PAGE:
Sunday, 22 April 2012

Earth Day giveaway! Win our eco-friendly cutting board, 80$ value!

Happy Earth Day everyone! To celebrate Earth Day, we're out in our garden, digging and mulching and planting. Here's a shot that made my heart melt the other day-Daniel bringing me the first dandelions of the year! He and Elijah have sort of a running contest to see who can give me the most dandelions all day long. So sweet, these boys...and we can't forget Lily!

We want to celebrate Earth Day and this new blog with everyone from far and wide, so we're doing our first fabulous giveaway contest!
We're giving away one of our lovely, eco-friendly heirloom cutting/serving boards, made from sustainably harvested Black Walnut wood, with beautiful live edge, valued at 80$!

We sell this board on our Etsy site, and it's a best seller, as it's so versatile-it's 12" x 22", and 1" thick, so it's great for use as a cutting board, but also doubles as a serving board. It's perfect for entertaining and serving appetizers, cheese, bread, and is so large that you can serve your Thanksgiving turkey on it!

 This contest is to celebrate this new blog and also our relatively new Etsy stores, full of eco-friendly  reclaimed & sustainably harvested wood items and our salvaged vintage treasures!

The contest will run until May 18th. All you have to do is sign up to subscribe to this blog. Once you're a member, then just visit one of our Etsy shops:

Pick an item that you like and come back and leave a comment here with this post saying which item  you like best from any of the Etsy shops. Please leave your email address so I can contact you when you win.
On Friday May 18th I'll use a random number generator to pick a number, and whoever has that place on this blog post will win the board!
We'll mail it anywhere in North America, at no cost to you! If you're outside of North America you can still participate, and we'll pay up to 30$ in the shipping costs.

We would so love it if you would share, like, pin and twitter this contest!
Happy Earth Day everyone! Now get out there and hug a tree!

Wednesday, 18 April 2012

Sloooow gardening

So you've heard of Slow on our farm we practice Slow Gardening. Whether we want to or not!

We're starting the huge task of preparing the soil in the garden and planting the seeds that can go in early. I had two eager helpers, so we got lots of planting done quickly. Not exactly.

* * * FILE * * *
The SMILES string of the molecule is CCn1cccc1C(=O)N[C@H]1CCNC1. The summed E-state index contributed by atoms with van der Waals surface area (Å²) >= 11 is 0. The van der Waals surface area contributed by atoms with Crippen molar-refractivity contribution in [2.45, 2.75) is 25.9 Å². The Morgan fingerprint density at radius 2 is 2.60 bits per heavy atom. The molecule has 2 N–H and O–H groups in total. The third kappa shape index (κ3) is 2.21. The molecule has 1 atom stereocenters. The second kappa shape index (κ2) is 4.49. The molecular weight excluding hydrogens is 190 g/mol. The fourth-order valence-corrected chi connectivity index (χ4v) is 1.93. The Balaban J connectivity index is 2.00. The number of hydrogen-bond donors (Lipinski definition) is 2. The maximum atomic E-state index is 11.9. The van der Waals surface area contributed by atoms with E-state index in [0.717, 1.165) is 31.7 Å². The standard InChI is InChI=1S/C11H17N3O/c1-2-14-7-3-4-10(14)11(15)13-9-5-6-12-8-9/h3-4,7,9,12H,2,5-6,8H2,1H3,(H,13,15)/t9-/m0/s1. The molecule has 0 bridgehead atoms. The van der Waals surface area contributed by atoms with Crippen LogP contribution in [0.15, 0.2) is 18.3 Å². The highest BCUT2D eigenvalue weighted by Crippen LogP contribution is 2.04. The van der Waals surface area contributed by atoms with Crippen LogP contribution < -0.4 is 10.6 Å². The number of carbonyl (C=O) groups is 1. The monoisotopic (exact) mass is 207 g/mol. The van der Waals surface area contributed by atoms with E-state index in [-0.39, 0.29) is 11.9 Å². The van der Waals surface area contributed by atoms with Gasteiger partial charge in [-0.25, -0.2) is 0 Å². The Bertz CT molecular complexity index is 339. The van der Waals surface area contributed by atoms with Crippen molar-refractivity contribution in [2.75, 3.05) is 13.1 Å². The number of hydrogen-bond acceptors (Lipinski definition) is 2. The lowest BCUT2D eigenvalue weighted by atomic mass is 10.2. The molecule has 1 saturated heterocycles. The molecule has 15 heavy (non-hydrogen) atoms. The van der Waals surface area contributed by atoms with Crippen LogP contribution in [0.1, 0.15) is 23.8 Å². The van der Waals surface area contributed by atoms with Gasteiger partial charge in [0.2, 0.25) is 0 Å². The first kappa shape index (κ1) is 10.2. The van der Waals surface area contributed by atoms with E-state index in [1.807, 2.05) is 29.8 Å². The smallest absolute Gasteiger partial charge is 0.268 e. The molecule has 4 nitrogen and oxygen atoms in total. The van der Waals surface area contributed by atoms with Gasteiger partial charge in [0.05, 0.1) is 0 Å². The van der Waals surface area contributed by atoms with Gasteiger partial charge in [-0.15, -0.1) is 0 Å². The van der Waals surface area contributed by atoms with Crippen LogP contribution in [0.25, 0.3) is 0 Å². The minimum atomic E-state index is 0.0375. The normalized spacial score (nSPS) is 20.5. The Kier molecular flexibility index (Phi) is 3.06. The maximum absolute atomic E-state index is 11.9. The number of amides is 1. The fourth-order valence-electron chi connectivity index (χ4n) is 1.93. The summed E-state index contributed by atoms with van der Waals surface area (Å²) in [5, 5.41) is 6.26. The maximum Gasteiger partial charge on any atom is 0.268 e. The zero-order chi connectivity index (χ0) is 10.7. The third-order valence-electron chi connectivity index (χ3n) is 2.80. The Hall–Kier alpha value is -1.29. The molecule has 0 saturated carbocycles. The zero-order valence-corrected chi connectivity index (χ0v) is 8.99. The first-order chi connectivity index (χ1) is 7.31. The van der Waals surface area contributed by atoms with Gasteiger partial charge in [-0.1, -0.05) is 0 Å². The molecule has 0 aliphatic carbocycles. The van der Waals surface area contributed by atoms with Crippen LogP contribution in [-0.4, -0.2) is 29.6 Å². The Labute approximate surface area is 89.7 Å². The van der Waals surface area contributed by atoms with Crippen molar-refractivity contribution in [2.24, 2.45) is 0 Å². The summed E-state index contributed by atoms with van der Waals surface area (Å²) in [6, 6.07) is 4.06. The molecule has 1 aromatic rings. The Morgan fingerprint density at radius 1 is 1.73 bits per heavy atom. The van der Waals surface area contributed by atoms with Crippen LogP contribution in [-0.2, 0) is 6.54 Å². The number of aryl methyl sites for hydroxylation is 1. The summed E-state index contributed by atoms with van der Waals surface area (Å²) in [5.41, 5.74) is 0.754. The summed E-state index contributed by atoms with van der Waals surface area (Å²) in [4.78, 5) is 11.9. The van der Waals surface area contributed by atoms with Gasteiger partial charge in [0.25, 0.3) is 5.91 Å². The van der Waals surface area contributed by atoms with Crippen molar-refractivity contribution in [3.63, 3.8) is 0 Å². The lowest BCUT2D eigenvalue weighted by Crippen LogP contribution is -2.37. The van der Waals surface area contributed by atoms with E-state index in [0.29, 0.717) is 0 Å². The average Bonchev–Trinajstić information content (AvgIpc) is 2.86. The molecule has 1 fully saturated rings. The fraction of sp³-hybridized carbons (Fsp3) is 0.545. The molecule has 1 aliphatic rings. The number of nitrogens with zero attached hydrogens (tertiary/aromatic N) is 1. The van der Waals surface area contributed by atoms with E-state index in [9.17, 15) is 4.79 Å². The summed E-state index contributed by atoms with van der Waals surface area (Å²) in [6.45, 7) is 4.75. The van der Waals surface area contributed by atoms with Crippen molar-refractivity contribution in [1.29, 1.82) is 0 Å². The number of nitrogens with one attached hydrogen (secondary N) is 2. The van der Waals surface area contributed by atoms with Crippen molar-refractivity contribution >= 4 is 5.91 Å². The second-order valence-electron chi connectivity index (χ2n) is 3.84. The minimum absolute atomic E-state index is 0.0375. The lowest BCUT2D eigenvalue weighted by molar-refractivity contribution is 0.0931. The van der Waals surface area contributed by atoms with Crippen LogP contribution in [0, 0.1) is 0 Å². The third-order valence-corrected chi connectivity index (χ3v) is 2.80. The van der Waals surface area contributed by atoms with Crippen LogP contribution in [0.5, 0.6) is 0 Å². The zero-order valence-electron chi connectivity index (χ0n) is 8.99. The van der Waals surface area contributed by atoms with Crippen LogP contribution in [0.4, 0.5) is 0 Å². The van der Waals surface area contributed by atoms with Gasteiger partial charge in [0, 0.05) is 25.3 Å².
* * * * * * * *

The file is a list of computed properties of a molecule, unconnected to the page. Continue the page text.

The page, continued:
After two hours of working in the garden, with three trips inside for snacks and drinks, one poopy diaper change, one rescue of a crying explorer from the woods, one kiss on a hurt knee of another intrepid adventurer, countless admonishings to " Stop wandering away", numerous splittings up of battles with rakes and shovels, we had two partial rows planted.

Only twenty-nine more to go! Thus was born the Slow Gardening movement.

This is how baby Lily helped.

Starting our garden last year was completely different than this year, as we were starting from scratch last year. That meant that the soil was similar throughout the garden, and so we planned the placement of the vegetables in the garden according to their benefit to each other. Many plants have companion plants that aid in detracting or fending off harmful insects or other pests, and some plants do poorly placed next to certain plants, so we planned our garden based on these facts.

This year will be different, as we'll be placing our vegetables in a four-year rotation plan, using the soil needs of each plant to determine the placement in the garden. Companion planting and pest control will also factor in, but soil needs come first!
We'll divide our crops into groups on the basis of their nutrient requirements, growing the 'hungry' ones in the most fertile soil and the lighter feeders to follow. Also, some families of plants are prone to particular diseases and specific pests. By rotating the crops each year, certain diseases and pests won't take hold and we give the soil a chance to replenish itself.

We're still working on the perfect placement of each vegetable in the plan, but our starting point is maximizing the benefits of the nutrients left in the soil by the peas and beans we grew last year.